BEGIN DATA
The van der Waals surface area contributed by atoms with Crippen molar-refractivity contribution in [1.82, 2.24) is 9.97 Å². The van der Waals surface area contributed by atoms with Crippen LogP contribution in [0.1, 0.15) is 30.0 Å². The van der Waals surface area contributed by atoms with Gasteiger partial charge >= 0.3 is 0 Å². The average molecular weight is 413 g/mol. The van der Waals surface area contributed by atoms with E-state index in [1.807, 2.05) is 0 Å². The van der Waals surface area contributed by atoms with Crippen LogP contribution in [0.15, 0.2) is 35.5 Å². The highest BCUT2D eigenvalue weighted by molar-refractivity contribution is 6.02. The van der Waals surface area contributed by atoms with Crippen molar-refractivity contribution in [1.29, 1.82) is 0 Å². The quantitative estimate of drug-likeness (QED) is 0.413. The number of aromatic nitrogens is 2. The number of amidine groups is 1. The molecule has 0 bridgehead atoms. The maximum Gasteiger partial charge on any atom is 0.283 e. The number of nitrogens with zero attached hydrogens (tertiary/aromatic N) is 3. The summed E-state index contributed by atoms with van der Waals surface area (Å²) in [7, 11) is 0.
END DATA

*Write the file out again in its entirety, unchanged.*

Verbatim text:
The van der Waals surface area contributed by atoms with Crippen molar-refractivity contribution in [1.82, 2.24) is 9.97 Å². The van der Waals surface area contributed by atoms with Crippen LogP contribution in [0.1, 0.15) is 30.0 Å². The van der Waals surface area contributed by atoms with Gasteiger partial charge >= 0.3 is 0 Å². The average molecular weight is 413 g/mol. The van der Waals surface area contributed by atoms with E-state index in [1.807, 2.05) is 0 Å². The van der Waals surface area contributed by atoms with Crippen LogP contribution in [0.15, 0.2) is 35.5 Å². The highest BCUT2D eigenvalue weighted by molar-refractivity contribution is 6.02. The van der Waals surface area contributed by atoms with Crippen molar-refractivity contribution in [1.29, 1.82) is 0 Å². The quantitative estimate of drug-likeness (QED) is 0.413. The number of aromatic nitrogens is 2. The number of amidine groups is 1. The molecule has 0 bridgehead atoms. The maximum Gasteiger partial charge on any atom is 0.283 e. The number of nitrogens with zero attached hydrogens (tertiary/aromatic N) is 3. The summed E-state index contributed by atoms with van der Waals surface area (Å²) in [7, 11) is 0.